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posted on August 1st, 2016

Guest blogger Rob Megennis is a 16-year-old racing prodigy and Turo community member. While not old enough to rent a car from the Turo marketplace, his prowess behind the wheel has captured the attention of Turo, and we’ve sponsored his racing circuit for the 2016 season. Stay tuned as Rob blogs on the Mazda Road to Indy.

Rob also was recently featured on VICE Sports for his accomplishments behind the wheel.


When I first arrived in Toronto, the city felt very special to me. Having traveled to Europe a lot, I know it has a different “atmosphere” than the United States; Toronto felt like a fun mixture of the US and Europe. It is a beautiful city with great food, views, and friendly people. We stayed at the historic Royal York hotel, and our stay was one of the best of the season.

The track was set in the downtown lakeshore area and built on actual roads—a true street circuit! The event was filled with people, and the Canadian fans are so passionate, the stands were even packed on the Friday! The Toronto street circuit was super fun.

side by side

The track was more technical and had more character than many others. The manhole covers, bumps, painted curbs, elevation, painted lines, and walls made the street circuit a driver’s track. The long straights from the starting line to Turn 1 and from Turn 2 to Turn 3 created some good passing opportunities, while the tight, twisty corners like Turns 8-11 made for a challenge every lap. It was a true, pure street circuit and one of the most fun races this year.

In the first practice session, on my new tires, I hit the wall on my very first lap. I wasn’t pushing hard, just trying to learn the track, but in turn 8 I got caught out by a bump, was thrown onto the damp part of the track and then into the wall. I broke off the nose and front wing of my car and bent the front left suspension, but I was able to limp back to pit lane. My session was over. I was truly upset with myself because the incident was solely my fault.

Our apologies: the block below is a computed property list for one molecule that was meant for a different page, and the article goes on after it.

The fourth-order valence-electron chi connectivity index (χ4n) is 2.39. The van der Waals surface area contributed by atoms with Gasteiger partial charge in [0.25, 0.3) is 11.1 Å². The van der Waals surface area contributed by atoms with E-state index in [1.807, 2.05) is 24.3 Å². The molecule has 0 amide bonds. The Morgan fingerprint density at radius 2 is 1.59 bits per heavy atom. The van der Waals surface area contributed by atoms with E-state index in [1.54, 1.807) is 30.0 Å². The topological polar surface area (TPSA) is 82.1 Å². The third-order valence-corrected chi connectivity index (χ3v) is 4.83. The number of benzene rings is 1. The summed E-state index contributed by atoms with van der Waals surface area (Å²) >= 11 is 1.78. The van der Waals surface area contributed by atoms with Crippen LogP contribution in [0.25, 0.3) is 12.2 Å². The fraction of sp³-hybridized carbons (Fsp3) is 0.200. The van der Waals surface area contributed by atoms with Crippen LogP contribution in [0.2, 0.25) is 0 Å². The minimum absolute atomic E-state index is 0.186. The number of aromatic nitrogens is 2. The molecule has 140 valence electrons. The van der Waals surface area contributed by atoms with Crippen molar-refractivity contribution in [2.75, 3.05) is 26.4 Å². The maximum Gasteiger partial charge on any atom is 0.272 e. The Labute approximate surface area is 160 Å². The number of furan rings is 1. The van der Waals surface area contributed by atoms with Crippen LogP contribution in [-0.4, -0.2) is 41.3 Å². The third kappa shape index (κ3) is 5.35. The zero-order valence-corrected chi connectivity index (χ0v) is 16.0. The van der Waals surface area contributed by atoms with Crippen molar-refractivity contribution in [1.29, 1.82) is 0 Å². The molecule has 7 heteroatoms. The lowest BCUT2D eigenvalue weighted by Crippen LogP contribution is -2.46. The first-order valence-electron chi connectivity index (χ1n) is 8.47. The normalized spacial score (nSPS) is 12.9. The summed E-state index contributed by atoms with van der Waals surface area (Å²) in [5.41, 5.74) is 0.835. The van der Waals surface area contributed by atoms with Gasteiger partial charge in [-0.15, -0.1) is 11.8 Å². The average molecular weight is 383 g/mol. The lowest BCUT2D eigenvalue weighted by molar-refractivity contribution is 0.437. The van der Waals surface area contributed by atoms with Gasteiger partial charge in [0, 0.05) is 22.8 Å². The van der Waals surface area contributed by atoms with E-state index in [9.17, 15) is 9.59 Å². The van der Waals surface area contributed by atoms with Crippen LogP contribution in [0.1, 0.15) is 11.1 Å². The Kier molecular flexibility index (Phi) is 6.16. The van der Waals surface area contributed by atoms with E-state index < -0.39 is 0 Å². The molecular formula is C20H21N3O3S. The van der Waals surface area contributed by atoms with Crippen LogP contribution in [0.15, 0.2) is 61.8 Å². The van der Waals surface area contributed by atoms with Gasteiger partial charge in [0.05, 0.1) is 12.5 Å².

To make matters worse, in the qualifying session, I had an electrical issue after just 3 laps. The car just shut off on the back half of the track. This set me up for a 19th place starting position, out of 20. I wasn’t nearly as angry as I was in practice, though, as this was a car issue. There was nothing I could’ve done, and breakdowns are just a part of racing. I knew that I’d have to make the most of my situation in the races.

sitting talking

Going into Race 1, starting 19th, I knew I had to be assertive. The races are only 30 minutes; I had to overtake as many cars as I could, as soon as possible. I had nothing to lose and I bullied my way by past all the slower cars.  After two full course cautions (when everyone has to line up again), countless scary moments, and 14 overtakes I ended the race a great 5th place!  So many people came up to me afterwards to tell me it was incredible.

In Race 2 I started a little closer to the front, but still in a disappointing 12th place. At the start, I moved by a two car crash and, by the halfway point, was up to 5th, overtaking five more cars. I raced hard and set consistent fast laps trying to catch fourth. Unfortunately I wasn’t able to catch the front pack and settled for another awesome 5th place. Two top 5 finishes—not bad for a first-timer!

IMG_6617

The Grand Prix of Toronto was also special for another reason.  On Friday, I got to hang out with VICE Canada, an incredible, cutting edge media company.  It was a great experience and a ton of fun. I’ve never done such serious video interviews like I did with VICE. It felt very professional but also very casual. I had a good time with their crew and felt comfortable to just answer their interview questions. They stayed with me all day. Their end video and write up were AMAZING and way cooler than I ever thought it would be. They came with Cedric, Turo’s Director of Canada. I had seen some of the recent press announcing the launch of Turo in Canada, and they’re as lucky to have Turo as I am to be Turo’s driver.

Finally, Toronto was special because some important family members came from a long way to support me.  My grandparents came from the north of England, my Uncle Ian came from the south of England, and my Uncle Graham came all the way from Istanbul. It was great seeing everyone from different parts of the world. They’re such good fun to have around, and I knew that having my family wouldn’t add any extra stress or pressure. I know they had a great time in Toronto watching me charge to the front in both races and just being in the excitement of an entire race weekend.

What started out with a crash and an electrical failure ended amazingly well. A great result with my family and Turo Canada in the stands and VICE capturing it all on video.

Robert Megennis is a 16-year-old race car driver in the Cooper Tires USF2000 Championship Powered by Mazda, the first official step on the Mazda Road to Indy.